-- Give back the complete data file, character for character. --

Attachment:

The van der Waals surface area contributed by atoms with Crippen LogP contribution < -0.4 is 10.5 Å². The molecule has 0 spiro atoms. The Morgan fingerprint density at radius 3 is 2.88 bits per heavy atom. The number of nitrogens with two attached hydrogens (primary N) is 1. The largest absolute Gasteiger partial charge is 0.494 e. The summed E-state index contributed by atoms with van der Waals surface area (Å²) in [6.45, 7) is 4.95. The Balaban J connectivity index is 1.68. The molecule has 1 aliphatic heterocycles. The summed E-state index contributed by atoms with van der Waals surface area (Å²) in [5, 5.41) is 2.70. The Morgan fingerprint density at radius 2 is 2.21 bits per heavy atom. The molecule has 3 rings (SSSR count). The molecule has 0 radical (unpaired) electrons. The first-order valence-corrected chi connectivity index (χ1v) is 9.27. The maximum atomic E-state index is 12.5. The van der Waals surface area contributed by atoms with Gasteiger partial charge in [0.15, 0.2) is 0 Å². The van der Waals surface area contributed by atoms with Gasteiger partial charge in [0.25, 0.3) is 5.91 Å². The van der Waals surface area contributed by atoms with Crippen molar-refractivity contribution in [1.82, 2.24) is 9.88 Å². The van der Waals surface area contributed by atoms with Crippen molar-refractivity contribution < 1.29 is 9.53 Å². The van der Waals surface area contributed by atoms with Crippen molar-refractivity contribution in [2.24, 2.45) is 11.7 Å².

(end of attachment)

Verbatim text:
The van der Waals surface area contributed by atoms with Crippen LogP contribution < -0.4 is 10.5 Å². The molecule has 0 spiro atoms. The Morgan fingerprint density at radius 3 is 2.88 bits per heavy atom. The number of nitrogens with two attached hydrogens (primary N) is 1. The largest absolute Gasteiger partial charge is 0.494 e. The summed E-state index contributed by atoms with van der Waals surface area (Å²) in [6.45, 7) is 4.95. The Balaban J connectivity index is 1.68. The molecule has 1 aliphatic heterocycles. The summed E-state index contributed by atoms with van der Waals surface area (Å²) in [5, 5.41) is 2.70. The Morgan fingerprint density at radius 2 is 2.21 bits per heavy atom. The molecule has 3 rings (SSSR count). The molecule has 0 radical (unpaired) electrons. The first-order valence-corrected chi connectivity index (χ1v) is 9.27. The maximum atomic E-state index is 12.5. The van der Waals surface area contributed by atoms with Gasteiger partial charge in [0.15, 0.2) is 0 Å². The van der Waals surface area contributed by atoms with Gasteiger partial charge in [0.25, 0.3) is 5.91 Å². The van der Waals surface area contributed by atoms with Crippen molar-refractivity contribution in [1.82, 2.24) is 9.88 Å². The van der Waals surface area contributed by atoms with Crippen molar-refractivity contribution < 1.29 is 9.53 Å². The van der Waals surface area contributed by atoms with Crippen molar-refractivity contribution in [2.24, 2.45) is 11.7 Å².